The present and the future is tied together very intimately. I think we are all connected in one way or another. Dwayne shares his cultural background with the group where he explains that his mother and that side of ancestors immigrated from Norway. His grandfather that came from Norway and his last name was Peterson. He says to someone sitting in the front with a laugh, “hey we could be related”.

I know I am guilty for questioning why I had to learn about this in school. However, looking back on it I am thankful for the experiences and learning opportunities I had. I am a non-Aboriginal person but by learning about Treaty Ed I am able to understand why things are the way they are. I am more culturally sensitive and aware of the history behind treaties, residential school, and broken or unfulfilled promises. I can now use this to my advantage to teach others in order to avoid stereotypes and continue to build relationships both in and out of my future classroom.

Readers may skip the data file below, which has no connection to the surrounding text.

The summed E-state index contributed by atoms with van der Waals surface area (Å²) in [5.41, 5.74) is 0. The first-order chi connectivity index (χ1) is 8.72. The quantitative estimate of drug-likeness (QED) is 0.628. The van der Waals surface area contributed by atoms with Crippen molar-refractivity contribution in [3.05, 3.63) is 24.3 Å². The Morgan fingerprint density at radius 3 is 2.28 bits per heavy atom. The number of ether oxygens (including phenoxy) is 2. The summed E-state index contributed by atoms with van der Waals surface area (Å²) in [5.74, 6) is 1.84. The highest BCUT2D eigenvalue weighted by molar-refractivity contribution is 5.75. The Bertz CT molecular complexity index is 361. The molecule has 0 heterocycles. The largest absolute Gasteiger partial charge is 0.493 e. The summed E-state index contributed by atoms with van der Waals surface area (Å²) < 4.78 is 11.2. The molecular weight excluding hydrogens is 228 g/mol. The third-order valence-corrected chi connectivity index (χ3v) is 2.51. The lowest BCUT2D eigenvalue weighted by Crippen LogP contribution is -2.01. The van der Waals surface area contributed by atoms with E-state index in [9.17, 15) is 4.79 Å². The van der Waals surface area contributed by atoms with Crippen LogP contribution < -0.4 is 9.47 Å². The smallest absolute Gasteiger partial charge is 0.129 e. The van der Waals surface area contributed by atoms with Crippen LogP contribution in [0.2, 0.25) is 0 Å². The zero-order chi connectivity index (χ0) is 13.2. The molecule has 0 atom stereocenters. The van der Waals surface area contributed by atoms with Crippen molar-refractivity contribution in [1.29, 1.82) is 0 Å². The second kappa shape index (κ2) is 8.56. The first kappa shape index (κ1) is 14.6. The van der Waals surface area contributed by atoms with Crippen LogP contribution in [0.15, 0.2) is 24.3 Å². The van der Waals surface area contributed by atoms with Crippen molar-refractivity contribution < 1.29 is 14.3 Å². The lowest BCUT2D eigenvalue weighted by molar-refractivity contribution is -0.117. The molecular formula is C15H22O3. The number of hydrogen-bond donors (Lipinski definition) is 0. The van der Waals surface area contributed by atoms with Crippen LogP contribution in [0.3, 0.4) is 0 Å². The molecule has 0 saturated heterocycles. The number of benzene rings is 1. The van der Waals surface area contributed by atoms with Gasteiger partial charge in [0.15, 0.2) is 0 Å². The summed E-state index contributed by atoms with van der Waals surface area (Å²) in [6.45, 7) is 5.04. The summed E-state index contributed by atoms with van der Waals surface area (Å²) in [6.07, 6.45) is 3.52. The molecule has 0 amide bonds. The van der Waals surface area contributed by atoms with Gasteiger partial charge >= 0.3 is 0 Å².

2. What does it mean for your understanding of curriculum that “We are all treaty people”?

For me the concept that we are all treaty people has resonated with me more deeply over the course of this semester. It is a phrase that I have heard  before but never truly understood. From a curriculum standpoint there is Aboriginal content in our mandated curriculum, it is often minimal and looked over but it is there. Curriculum is the same for everyone in Saskatchewan. We are taught the same outcomes and indicators across the board; because at the end of the day we are all equals.

We are also all considered treaty people. Dwayne Donald says, “The way that you think about the relationship (between Aboriginal and non-Aboriginal peoples) has a distinctive bearing on how you take it up in the classroom.” Therefore, as teachers we need to be attentive  of the dynamics in our classrooms.

This video is a great resource  for opening up Treaty Ed in the classroom.